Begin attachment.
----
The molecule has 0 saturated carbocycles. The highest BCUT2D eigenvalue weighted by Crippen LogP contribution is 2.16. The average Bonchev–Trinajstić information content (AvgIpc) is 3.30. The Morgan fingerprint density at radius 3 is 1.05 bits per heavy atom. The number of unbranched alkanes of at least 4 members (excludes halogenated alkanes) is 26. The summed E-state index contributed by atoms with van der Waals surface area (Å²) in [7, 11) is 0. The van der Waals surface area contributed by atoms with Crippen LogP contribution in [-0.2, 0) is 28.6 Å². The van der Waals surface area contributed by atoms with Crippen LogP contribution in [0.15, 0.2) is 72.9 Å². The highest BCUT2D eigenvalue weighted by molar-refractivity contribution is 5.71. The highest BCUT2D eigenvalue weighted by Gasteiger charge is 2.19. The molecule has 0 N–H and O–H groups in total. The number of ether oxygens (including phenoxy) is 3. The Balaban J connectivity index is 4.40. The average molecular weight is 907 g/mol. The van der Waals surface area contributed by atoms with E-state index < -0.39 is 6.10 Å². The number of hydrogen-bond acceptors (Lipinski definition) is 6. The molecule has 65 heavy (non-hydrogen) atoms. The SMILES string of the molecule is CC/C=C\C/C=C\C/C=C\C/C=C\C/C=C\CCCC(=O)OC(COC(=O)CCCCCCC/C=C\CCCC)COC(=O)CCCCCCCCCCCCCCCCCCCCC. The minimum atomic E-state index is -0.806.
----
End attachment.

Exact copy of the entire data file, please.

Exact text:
The molecule has 0 saturated carbocycles. The highest BCUT2D eigenvalue weighted by Crippen LogP contribution is 2.16. The average Bonchev–Trinajstić information content (AvgIpc) is 3.30. The Morgan fingerprint density at radius 3 is 1.05 bits per heavy atom. The number of unbranched alkanes of at least 4 members (excludes halogenated alkanes) is 26. The summed E-state index contributed by atoms with van der Waals surface area (Å²) in [7, 11) is 0. The van der Waals surface area contributed by atoms with Crippen LogP contribution in [-0.2, 0) is 28.6 Å². The van der Waals surface area contributed by atoms with Crippen LogP contribution in [0.15, 0.2) is 72.9 Å². The highest BCUT2D eigenvalue weighted by molar-refractivity contribution is 5.71. The highest BCUT2D eigenvalue weighted by Gasteiger charge is 2.19. The molecule has 0 N–H and O–H groups in total. The number of ether oxygens (including phenoxy) is 3. The Balaban J connectivity index is 4.40. The average molecular weight is 907 g/mol. The van der Waals surface area contributed by atoms with E-state index < -0.39 is 6.10 Å². The number of hydrogen-bond acceptors (Lipinski definition) is 6. The molecule has 65 heavy (non-hydrogen) atoms. The SMILES string of the molecule is CC/C=C\C/C=C\C/C=C\C/C=C\C/C=C\CCCC(=O)OC(COC(=O)CCCCCCC/C=C\CCCC)COC(=O)CCCCCCCCCCCCCCCCCCCCC. The minimum atomic E-state index is -0.806.